In truth, it does not take a genius or an inside professional to see that the markets have bubbled up to unsustainable levels. One look at GS’ stock chart tells us why Blankfein is concerned (Deutsche Bank’s stock chart looks similar):

The graph above shows the relative performance of GS vs. the XLF financial ETF and the SPX. Over the last 5 years, GS stock has outperformed both the XLF and the SPX. But, as you can see, over the last 3 months GS stock not only has underperformed its peers and the broader stock market, but it has technically broken down. Since the 2009 market bottom, the financials have been one of the primary drivers of the bull market, especially the Too BIg To Fail banks. That’s because the TBTFs were the primary beneficiaries of the Fed’s QE.

The fact that the big bank stocks like GS and DB are breaking down reflects a breakdown in the financial system at large. DB was on the ropes 2016, when its stock dropped from a high $54 in 2014 to $12 by September. It was apparent to keen observers that Germany’s Central Bank, the Bundesbank, took measures to prevent DB from collapsing. Its stock traded back up to $21 by late January this year and closed Friday at $16, down 24% from its 2017 high-close.

This could well be a signal that the supportive effect of western Central Bank money printing is wearing off. But I also believe it reflects the smart money leaving the big Wall Street stocks ahead of the credit problems percolating, especially in commercial real estate, auto and credit card debt. The amount of derivatives outstanding has surpassed the amount outstanding the last time around in 2008, despite the promise that the Dodd-Frank legislation would prevent that build-up in derivatives from repeating. It’s quite possible that the financial damage inflicted by the two hurricanes will be the final trigger-point of the next crisis/collapse. That’s the possible message I see reflected in the relative performance of the financials, especially the big Wall Street banks.

This would explain why the XLF financials ETF has been lagging the broad stocks indices.  It’s well below its 52-week high and was below its 200 dma until today’s “miracle bounce” in stocks.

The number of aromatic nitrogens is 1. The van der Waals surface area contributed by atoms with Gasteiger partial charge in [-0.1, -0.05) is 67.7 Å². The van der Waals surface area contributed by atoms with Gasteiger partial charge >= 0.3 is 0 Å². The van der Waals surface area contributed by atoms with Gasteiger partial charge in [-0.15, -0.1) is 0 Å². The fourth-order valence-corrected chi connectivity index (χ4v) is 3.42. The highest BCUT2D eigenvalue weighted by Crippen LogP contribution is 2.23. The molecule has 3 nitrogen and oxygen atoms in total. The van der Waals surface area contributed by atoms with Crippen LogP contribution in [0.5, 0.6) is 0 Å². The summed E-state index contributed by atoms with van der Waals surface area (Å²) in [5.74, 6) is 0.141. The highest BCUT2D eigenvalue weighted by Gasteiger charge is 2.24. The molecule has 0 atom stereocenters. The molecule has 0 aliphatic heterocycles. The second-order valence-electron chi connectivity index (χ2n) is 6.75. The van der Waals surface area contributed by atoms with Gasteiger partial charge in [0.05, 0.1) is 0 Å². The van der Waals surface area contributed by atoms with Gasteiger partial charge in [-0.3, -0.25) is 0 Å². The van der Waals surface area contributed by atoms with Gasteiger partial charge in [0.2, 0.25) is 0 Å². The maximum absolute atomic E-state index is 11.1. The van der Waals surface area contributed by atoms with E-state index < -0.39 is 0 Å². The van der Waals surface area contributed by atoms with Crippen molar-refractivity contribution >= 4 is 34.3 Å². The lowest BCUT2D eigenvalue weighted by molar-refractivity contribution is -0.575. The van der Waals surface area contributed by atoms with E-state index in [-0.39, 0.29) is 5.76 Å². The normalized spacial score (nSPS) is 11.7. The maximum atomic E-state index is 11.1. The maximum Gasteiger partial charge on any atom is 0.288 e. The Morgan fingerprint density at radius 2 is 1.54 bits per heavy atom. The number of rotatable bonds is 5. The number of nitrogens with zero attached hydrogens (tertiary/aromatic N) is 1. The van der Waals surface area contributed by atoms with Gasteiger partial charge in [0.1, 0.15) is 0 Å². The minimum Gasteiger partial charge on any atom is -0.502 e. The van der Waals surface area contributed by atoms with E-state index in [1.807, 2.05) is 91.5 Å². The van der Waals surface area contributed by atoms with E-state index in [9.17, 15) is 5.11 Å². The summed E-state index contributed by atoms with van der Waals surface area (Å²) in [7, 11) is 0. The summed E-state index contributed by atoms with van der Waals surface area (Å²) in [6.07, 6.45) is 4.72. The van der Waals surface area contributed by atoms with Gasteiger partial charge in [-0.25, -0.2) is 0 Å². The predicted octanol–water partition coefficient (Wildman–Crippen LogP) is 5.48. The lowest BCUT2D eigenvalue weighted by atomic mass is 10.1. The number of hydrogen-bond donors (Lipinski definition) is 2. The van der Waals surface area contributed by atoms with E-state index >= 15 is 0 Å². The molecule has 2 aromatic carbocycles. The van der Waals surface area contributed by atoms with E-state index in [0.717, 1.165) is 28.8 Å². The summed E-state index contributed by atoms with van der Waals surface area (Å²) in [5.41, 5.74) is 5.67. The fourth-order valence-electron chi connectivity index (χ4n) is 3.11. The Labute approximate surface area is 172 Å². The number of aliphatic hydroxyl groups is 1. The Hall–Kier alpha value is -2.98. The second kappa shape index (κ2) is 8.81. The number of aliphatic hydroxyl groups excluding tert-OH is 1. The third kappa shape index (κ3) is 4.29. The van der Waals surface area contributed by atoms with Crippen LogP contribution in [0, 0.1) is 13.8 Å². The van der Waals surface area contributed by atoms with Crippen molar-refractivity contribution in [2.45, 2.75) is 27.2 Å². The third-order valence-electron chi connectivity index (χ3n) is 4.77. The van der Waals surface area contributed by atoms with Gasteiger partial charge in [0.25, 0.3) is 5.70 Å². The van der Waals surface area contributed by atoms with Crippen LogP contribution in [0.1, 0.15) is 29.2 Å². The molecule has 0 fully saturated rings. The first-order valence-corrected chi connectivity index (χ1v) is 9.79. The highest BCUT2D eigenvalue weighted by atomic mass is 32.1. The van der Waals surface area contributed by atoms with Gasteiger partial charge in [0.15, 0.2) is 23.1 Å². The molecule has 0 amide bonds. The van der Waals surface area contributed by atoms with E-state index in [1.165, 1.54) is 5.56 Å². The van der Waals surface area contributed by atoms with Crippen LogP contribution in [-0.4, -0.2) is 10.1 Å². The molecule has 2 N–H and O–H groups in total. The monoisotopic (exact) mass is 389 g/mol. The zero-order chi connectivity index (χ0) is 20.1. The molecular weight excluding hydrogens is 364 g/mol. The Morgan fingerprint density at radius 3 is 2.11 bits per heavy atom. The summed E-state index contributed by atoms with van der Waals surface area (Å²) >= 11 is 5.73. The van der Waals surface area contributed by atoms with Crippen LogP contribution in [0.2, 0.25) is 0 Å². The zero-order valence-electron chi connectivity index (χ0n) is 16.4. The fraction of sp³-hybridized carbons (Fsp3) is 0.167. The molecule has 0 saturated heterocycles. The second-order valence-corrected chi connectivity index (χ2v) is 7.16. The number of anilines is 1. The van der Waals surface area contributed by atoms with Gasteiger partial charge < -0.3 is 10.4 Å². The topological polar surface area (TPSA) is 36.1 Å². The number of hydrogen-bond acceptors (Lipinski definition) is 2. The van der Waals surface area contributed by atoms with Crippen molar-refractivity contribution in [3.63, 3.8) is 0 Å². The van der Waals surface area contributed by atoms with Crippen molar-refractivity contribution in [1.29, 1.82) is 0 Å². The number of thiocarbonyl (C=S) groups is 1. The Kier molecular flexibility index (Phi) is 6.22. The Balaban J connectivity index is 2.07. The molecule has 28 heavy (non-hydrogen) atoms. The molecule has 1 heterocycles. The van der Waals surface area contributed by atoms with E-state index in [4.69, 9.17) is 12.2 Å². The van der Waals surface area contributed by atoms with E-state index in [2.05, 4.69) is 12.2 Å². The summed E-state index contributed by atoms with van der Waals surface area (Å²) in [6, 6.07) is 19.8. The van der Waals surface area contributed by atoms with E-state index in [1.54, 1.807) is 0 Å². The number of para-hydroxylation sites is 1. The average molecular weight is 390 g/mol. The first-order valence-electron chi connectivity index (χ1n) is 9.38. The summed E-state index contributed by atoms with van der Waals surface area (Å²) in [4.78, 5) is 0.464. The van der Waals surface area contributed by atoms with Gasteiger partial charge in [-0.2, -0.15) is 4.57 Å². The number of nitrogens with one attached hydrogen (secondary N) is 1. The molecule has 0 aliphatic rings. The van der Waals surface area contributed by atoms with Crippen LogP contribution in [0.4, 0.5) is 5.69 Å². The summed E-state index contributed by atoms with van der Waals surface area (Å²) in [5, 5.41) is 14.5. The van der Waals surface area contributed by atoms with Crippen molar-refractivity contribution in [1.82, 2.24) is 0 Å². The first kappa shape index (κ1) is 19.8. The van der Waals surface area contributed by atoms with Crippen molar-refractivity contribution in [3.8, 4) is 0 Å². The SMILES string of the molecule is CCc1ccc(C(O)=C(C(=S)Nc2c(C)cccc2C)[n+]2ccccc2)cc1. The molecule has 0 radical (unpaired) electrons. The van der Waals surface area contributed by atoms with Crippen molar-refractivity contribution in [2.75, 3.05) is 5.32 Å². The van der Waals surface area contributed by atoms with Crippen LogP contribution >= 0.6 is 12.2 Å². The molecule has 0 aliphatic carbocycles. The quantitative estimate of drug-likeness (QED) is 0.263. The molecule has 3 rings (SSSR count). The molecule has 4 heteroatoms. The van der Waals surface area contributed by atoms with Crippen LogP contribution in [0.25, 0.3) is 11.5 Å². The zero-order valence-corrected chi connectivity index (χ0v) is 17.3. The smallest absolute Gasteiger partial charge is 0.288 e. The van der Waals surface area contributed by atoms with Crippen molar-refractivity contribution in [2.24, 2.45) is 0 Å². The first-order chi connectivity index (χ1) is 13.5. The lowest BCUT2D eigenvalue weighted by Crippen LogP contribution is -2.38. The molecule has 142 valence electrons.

Again, I believe the really smart money sniffs a derivatives problem coming. Too be sure, the double catastrophic hurricane hit, an extraordinarily low probability event, could well be the event that triggers a derivatives explosion. Derivatives are notoriously priced too low. This is done by throwing out the probability of extremely rare events from the derivative pricing models. Incorporating the probability of the extremely rare occurrences inflate the cost of derivatives beyond the affordability of most risk “sellers,” like insurance companies.

Let me explain. When an insurance company wants to lay off some of the risk of insuring against an event that would trigger a big pay-out, it buys risk-protection – or “sells” that risk – using derivatives from a counter-party – the “risk buyer” – willing to bet that the event triggering the payout will not occur. If the event does not occur, the counter-party (risk buyer) keeps the money paid to it to take on the risk. If the event is triggered, the counter-party is responsible for making an “insurance payment” to the insurance company in an amount that is pre-defined in the derivatives contract.

Unfortunately it is the extremely low probability events that cause the most financial damage (this is known as “tail risk” if you’ve seen reference to this). Wall Street knows this and, unfortunately, does not incorporate the truth cost – or expected value – of the rare event from occurring into the cost of the derivative. Wall Street plays the game of “let’s pretend this will never happen” because it makes huge fees from brokering these derivatives. When the rare event occurs, it causes the “risk buyer” to default because the cost of making the payout exceeds the “risk buyer’s” ability to honor the contract. This is why Long Term Capital blew up in 1998, it’s why Enron blew up, it’s why the 2008 de facto financial collapse occurred. We are unfortunately watching history repeat. This is the what occurred in the “The Big Short.” The hedge funds that bet against the subprime mortgages knew that the cost of buying those bets was extremely cheap relative the risk being wrong.